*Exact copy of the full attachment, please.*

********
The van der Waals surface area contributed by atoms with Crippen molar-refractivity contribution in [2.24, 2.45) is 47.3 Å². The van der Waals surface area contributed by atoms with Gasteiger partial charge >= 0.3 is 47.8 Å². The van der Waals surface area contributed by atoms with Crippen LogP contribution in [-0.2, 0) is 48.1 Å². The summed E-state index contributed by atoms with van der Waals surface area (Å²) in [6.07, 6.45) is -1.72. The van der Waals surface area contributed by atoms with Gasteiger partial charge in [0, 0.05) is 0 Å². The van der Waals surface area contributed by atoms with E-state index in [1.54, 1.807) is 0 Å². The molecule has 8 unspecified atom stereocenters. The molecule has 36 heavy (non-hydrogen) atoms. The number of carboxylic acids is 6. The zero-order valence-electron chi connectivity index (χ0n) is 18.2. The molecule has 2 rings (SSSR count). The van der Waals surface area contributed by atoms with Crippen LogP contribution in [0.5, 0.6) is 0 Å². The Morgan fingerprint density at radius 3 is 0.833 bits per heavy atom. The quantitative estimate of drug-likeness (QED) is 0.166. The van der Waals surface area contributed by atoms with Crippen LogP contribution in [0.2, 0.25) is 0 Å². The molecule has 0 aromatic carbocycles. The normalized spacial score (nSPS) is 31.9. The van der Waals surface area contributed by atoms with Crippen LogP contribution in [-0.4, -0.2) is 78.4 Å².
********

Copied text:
The van der Waals surface area contributed by atoms with Crippen molar-refractivity contribution in [2.24, 2.45) is 47.3 Å². The van der Waals surface area contributed by atoms with Gasteiger partial charge >= 0.3 is 47.8 Å². The van der Waals surface area contributed by atoms with Crippen LogP contribution in [-0.2, 0) is 48.1 Å². The summed E-state index contributed by atoms with van der Waals surface area (Å²) in [6.07, 6.45) is -1.72. The van der Waals surface area contributed by atoms with Gasteiger partial charge in [0, 0.05) is 0 Å². The van der Waals surface area contributed by atoms with E-state index in [1.54, 1.807) is 0 Å². The molecule has 8 unspecified atom stereocenters. The molecule has 36 heavy (non-hydrogen) atoms. The number of carboxylic acids is 6. The zero-order valence-electron chi connectivity index (χ0n) is 18.2. The molecule has 2 rings (SSSR count). The van der Waals surface area contributed by atoms with Crippen LogP contribution in [0.5, 0.6) is 0 Å². The Morgan fingerprint density at radius 3 is 0.833 bits per heavy atom. The quantitative estimate of drug-likeness (QED) is 0.166. The van der Waals surface area contributed by atoms with Crippen LogP contribution in [0.2, 0.25) is 0 Å². The molecule has 0 aromatic carbocycles. The normalized spacial score (nSPS) is 31.9. The van der Waals surface area contributed by atoms with Crippen LogP contribution in [-0.4, -0.2) is 78.4 Å².